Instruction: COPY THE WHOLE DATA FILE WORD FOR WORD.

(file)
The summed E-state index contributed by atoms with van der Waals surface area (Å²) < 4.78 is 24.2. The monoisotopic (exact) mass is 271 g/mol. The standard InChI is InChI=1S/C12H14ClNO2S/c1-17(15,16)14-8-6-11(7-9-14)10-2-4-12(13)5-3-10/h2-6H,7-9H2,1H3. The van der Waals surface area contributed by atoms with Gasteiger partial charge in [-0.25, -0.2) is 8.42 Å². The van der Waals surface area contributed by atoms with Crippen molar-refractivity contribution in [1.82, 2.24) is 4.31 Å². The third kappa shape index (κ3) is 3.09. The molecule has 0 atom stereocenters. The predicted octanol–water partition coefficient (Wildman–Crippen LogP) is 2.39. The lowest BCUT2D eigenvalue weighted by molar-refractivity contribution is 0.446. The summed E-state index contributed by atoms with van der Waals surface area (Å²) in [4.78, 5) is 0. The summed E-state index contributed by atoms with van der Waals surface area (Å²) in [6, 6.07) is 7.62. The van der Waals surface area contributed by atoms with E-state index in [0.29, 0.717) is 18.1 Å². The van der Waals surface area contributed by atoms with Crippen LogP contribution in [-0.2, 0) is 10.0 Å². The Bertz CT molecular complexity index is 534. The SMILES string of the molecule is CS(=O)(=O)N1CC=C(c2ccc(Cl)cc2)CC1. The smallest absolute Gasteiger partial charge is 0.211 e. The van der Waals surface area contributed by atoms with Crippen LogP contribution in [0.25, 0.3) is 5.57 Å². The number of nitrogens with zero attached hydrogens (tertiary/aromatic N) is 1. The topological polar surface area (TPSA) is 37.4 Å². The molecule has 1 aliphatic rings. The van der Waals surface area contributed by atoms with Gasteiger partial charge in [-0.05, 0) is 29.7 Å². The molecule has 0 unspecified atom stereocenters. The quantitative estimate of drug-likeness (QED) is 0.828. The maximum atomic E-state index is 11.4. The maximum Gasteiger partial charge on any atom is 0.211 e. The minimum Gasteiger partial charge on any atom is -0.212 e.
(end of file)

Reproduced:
The summed E-state index contributed by atoms with van der Waals surface area (Å²) < 4.78 is 24.2. The monoisotopic (exact) mass is 271 g/mol. The standard InChI is InChI=1S/C12H14ClNO2S/c1-17(15,16)14-8-6-11(7-9-14)10-2-4-12(13)5-3-10/h2-6H,7-9H2,1H3. The van der Waals surface area contributed by atoms with Gasteiger partial charge in [-0.25, -0.2) is 8.42 Å². The van der Waals surface area contributed by atoms with Crippen molar-refractivity contribution in [1.82, 2.24) is 4.31 Å². The third kappa shape index (κ3) is 3.09. The molecule has 0 atom stereocenters. The predicted octanol–water partition coefficient (Wildman–Crippen LogP) is 2.39. The lowest BCUT2D eigenvalue weighted by molar-refractivity contribution is 0.446. The summed E-state index contributed by atoms with van der Waals surface area (Å²) in [4.78, 5) is 0. The summed E-state index contributed by atoms with van der Waals surface area (Å²) in [6, 6.07) is 7.62. The van der Waals surface area contributed by atoms with E-state index in [0.29, 0.717) is 18.1 Å². The van der Waals surface area contributed by atoms with Crippen LogP contribution in [-0.2, 0) is 10.0 Å². The Bertz CT molecular complexity index is 534. The SMILES string of the molecule is CS(=O)(=O)N1CC=C(c2ccc(Cl)cc2)CC1. The smallest absolute Gasteiger partial charge is 0.211 e. The van der Waals surface area contributed by atoms with Crippen LogP contribution in [0.25, 0.3) is 5.57 Å². The number of nitrogens with zero attached hydrogens (tertiary/aromatic N) is 1. The topological polar surface area (TPSA) is 37.4 Å². The molecule has 1 aliphatic rings. The van der Waals surface area contributed by atoms with Gasteiger partial charge in [-0.05, 0) is 29.7 Å². The molecule has 0 unspecified atom stereocenters. The quantitative estimate of drug-likeness (QED) is 0.828. The maximum atomic E-state index is 11.4. The maximum Gasteiger partial charge on any atom is 0.211 e. The minimum Gasteiger partial charge on any atom is -0.212 e.